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It may not get as much press as the Derby della Madonnina or Derby della Capitale (Rome versus Lazio), but the Derby della Mole is certainly one of the fiercest.
The 165th meeting between the two teams is truly a David and Goliath tie. Torino go up against Juventus on Sunday, having not won the Serie A giants in 16 occasions.
So, after all this is the oldest derby is the Serie A. Juventus first played Torino on January 13 1907, Granata’s first competitive match following their foundation the prior year. Also born the same year, was the socio-economic dimension, Torino – represented by proletariat and Juventus who are represented by bourgeoisie.
The proletariat is a term used to describe a class of wage earners, mainly industrial workers, and in this case, working in the car factories in Turin. Proletariat’s tend to earn fairly low wages and football is a way to unleash the passion. On the other hand, bourgeoisie see themselves as middle-class, typically composed of businessmen.
The question from fans around Europe ahead of the game is, “Does a derby stop being one once the rivalry becomes so one-sided that the underdog only has slim-to-no chances of winning?”
There’s no doubt that despite being in the bottom half of the Serie A, Torino will give it their all to earn bragging rights over their inter-city rivals.
“Like in a derby in any league, two teams from the same city hate each other, both teams want to be the best and some fans take their passion to extreme levels and do stupid things,” said Marco Messina, a Juventus fan living abroad.
“Torino fans feel like they truly run the city since most of the people from Torino support Torino. Whilst Juventus have a more worldwide reach and have most of their fans from other Italian regions.”
For Torino, this is the biggest match in their calendar: “The players want to give something back to the fans. Winning this for them is like winning the Scudetto,” said Messina.
The Bianconeri have been the dominant of the two teams, with Torino’s last win dating back to the 1994-95 season. Torino’s last goal against Juventus dates back to the 2001-02 season, and towards the end of the last season lost Ciro Immobile and Aleesio Cerci.
Juventus President, Andrea Agnelli famously said on Thursday said that: “Torino have not won the derby for more than 15 years.”
If there wasn’t tension before the derby, there certainly is now.
Unfortunately, Italian football is still marred by violence, with both clubs having been previously fined for vandalism and offensive chanting.
“The lack of effective leadership within the Italian Federation leads to this,” said Messina.
An incident that hit the headlines in Italy was one that happened between Inter Milan and AC Milan. Inter fans had smuggled in a moped, torched the vehicle and threw it from the upper deck to fans below. The incident has then been known as “The Holy Vespa.”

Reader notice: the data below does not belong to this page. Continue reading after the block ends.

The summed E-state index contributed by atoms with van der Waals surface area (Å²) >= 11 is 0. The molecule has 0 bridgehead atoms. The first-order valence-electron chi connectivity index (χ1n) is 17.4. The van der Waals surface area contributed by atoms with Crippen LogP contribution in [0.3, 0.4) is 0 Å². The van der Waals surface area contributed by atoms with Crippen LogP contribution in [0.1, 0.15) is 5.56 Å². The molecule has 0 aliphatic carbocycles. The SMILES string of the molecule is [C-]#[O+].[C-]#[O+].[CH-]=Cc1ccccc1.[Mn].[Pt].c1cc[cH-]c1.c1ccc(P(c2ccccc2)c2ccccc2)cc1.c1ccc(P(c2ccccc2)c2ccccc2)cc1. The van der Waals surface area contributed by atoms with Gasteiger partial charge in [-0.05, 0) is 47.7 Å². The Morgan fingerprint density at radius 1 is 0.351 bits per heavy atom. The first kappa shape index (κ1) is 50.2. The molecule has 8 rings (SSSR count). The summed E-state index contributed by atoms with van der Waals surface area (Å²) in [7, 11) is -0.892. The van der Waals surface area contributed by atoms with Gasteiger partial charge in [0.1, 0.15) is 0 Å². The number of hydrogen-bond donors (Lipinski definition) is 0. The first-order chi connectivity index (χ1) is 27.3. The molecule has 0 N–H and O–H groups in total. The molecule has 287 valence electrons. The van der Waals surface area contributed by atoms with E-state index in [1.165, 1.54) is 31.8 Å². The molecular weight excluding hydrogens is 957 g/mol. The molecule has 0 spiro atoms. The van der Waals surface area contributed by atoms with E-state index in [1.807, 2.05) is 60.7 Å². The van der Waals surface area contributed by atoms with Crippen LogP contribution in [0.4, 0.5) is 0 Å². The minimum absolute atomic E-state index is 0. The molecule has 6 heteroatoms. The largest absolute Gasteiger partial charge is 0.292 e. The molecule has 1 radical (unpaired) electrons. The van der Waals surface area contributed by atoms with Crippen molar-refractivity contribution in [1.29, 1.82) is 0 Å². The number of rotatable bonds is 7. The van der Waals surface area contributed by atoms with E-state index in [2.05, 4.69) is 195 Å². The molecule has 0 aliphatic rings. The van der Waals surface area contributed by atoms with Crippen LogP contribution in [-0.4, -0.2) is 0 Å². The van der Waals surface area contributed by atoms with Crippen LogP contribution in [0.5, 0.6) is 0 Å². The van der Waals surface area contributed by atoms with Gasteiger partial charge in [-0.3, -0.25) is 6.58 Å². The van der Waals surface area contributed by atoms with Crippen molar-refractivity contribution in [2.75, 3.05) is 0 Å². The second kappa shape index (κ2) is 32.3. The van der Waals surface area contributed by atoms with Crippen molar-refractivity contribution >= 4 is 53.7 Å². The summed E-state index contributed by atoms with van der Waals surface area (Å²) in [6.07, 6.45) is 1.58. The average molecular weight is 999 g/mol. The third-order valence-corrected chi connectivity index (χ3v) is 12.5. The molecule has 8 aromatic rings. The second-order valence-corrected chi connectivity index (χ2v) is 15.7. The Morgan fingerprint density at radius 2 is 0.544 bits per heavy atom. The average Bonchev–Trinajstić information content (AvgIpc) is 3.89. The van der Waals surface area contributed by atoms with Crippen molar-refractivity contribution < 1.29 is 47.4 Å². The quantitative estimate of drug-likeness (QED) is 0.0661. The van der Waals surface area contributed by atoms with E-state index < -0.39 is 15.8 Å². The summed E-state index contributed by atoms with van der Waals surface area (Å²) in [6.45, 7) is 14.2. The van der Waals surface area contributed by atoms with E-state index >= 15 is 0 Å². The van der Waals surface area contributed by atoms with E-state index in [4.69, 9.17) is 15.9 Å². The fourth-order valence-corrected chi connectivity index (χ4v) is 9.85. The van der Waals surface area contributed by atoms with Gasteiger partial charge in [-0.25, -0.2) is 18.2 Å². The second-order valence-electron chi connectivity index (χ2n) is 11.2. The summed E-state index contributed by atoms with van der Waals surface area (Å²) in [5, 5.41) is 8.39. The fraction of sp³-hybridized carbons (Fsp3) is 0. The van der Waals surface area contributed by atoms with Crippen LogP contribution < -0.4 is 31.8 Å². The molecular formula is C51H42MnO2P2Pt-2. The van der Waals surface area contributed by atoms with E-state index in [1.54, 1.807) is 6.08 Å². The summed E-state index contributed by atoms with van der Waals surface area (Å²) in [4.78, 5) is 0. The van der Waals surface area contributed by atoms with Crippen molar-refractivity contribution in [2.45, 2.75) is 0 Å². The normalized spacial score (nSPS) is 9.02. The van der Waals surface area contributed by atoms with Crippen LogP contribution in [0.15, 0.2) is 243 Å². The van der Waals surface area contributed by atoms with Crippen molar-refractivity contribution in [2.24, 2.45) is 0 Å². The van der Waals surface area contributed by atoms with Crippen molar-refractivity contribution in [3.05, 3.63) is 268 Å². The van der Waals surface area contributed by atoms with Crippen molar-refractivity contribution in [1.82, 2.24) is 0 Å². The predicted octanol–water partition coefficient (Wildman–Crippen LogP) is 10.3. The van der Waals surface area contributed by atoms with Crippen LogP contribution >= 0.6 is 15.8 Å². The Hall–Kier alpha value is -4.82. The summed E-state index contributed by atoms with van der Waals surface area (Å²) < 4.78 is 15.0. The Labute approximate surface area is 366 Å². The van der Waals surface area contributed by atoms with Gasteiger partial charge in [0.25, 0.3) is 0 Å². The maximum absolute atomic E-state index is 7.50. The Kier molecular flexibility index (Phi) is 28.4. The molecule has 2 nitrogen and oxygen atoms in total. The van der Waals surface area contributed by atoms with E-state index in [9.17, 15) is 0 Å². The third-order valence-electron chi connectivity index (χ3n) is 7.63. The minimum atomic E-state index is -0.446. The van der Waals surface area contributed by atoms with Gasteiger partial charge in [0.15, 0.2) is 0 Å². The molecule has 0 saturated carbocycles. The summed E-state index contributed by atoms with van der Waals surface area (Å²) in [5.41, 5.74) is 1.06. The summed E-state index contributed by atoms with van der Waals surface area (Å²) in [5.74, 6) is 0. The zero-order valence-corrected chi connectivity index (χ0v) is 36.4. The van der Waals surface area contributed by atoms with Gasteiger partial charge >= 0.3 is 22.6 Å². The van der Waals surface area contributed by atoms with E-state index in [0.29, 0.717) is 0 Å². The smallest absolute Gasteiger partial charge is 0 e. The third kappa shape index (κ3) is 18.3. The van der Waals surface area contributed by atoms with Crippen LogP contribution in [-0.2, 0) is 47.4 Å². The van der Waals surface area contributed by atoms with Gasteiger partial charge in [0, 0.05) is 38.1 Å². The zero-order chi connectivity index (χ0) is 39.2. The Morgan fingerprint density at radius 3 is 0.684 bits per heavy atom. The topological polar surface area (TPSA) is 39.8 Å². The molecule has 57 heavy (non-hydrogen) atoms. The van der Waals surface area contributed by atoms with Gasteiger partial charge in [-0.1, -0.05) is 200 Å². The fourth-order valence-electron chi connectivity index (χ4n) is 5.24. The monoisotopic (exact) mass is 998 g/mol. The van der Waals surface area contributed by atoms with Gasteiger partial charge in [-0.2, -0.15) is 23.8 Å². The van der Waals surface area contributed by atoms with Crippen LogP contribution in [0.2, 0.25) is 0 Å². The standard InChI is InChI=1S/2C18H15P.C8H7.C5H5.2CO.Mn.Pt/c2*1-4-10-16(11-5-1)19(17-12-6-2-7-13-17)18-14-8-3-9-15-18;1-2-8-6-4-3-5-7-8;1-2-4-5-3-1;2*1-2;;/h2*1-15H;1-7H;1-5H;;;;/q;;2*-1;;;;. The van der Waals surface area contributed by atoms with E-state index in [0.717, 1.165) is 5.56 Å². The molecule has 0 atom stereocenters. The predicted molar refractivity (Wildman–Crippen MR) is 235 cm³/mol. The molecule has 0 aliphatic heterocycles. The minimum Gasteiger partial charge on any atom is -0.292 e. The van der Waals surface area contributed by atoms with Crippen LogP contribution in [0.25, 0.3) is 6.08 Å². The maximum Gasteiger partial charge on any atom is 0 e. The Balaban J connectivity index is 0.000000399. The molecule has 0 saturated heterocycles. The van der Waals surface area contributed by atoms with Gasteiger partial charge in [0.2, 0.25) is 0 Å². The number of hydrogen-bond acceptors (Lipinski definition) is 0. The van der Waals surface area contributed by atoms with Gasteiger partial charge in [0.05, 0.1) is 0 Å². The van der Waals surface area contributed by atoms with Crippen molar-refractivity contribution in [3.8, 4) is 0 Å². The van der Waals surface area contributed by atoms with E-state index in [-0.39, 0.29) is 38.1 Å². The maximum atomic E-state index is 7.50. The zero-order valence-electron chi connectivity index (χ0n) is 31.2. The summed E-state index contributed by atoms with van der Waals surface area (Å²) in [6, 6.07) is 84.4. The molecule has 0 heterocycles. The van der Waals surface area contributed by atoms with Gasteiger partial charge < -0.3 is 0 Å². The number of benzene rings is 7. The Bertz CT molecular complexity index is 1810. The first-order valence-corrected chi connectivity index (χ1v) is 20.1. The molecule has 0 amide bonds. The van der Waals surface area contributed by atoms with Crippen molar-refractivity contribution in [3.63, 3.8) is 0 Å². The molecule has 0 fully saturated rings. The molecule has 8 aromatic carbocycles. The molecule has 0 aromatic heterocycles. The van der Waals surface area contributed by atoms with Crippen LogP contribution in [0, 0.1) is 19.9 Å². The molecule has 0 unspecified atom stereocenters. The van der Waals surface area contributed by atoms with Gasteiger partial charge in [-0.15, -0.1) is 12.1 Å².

Torino have struggled of late and will do well to get any type of result at the Juventus Stadium. The visitors find themselves in 15th, having not found the back of the net in four of their previous five games.
Their counterparts however, are at the summit of the Serie A, having only lost once this season the league under Massimiliano Allegri.
It is the morning before the superclasico – River Plate versus Boca Juniors, a local derby that not only dominates the calendar but is also the lifeblood of Argentine football, gripping the nation.
“The fan experience is the main reason to go to an Argentine game anyway. The quality of the football has declined but that quality on the terraces has not at all,” said BBC’s South American football expert, Tim Vickery.
“You’re probably more likely to carry away memories of the fans, the songs and the drums even more so than the memories on the field.”
In the recent past, violence has long dominated headlines in Argentina, many games pockmarked and scarred with matches often breaking out in fights.
Many of these are civil wars between rival factions of the same barra brava – who fight to control the income from ticket touting and match day parking.
Following River’s death, in 2011 as Boca fans call it; there were many fights that broke out in the neighbourhoods, glass bottles flying, smashed windows and fights leading up to the famous Monumental stadium – putting more than 25 people in hospital after clashes during the match.
Boca’s barra brava managed to smuggle their leader, Mauro Martin into the stadium despite him being banned. A monumental figure amongst the Boca support, Martin would be seen on the fence orchestrating orders both home and away.
During the build-up to kick-off, choreographies are unveiled, massive banners, confetti and balloons are released and the stadium erupts with noise.
Whilst barra bravas are at every club in Argentina, they are most prominent in both River and Boca. River’s barra bravas have close links with the national government who were at war with the powerful media group, Clarin, which saw football become just one of the battlegrounds in Argentina.
Just this week, the barra bravas of River Plate have already been in the headlines. A 100 strong mob attacked rival gang in a River Plate cafe, injuring many members of the public in an organised attack over limited tickets for the game against Boca Juniors.
Barras were apparently from the Banda Del Oeste, the dissident barra at River, and Olé says guns were seen (though not fired) as well.
— Sam Kelly (@HEGS_com) November 25, 2014
And all of this two days before the club's biggest match in a decade. Such passionate fans, with such deep feeling for the institution…
— Sam Kelly (@HEGS_com) November 25, 2014
“The organised fights of Barra Brava often taken place away from the ground, often near motorways. There is the lurking sense of danger at football matches in Argentina,” Joel Richards, author of Inside the Ultimate Derby.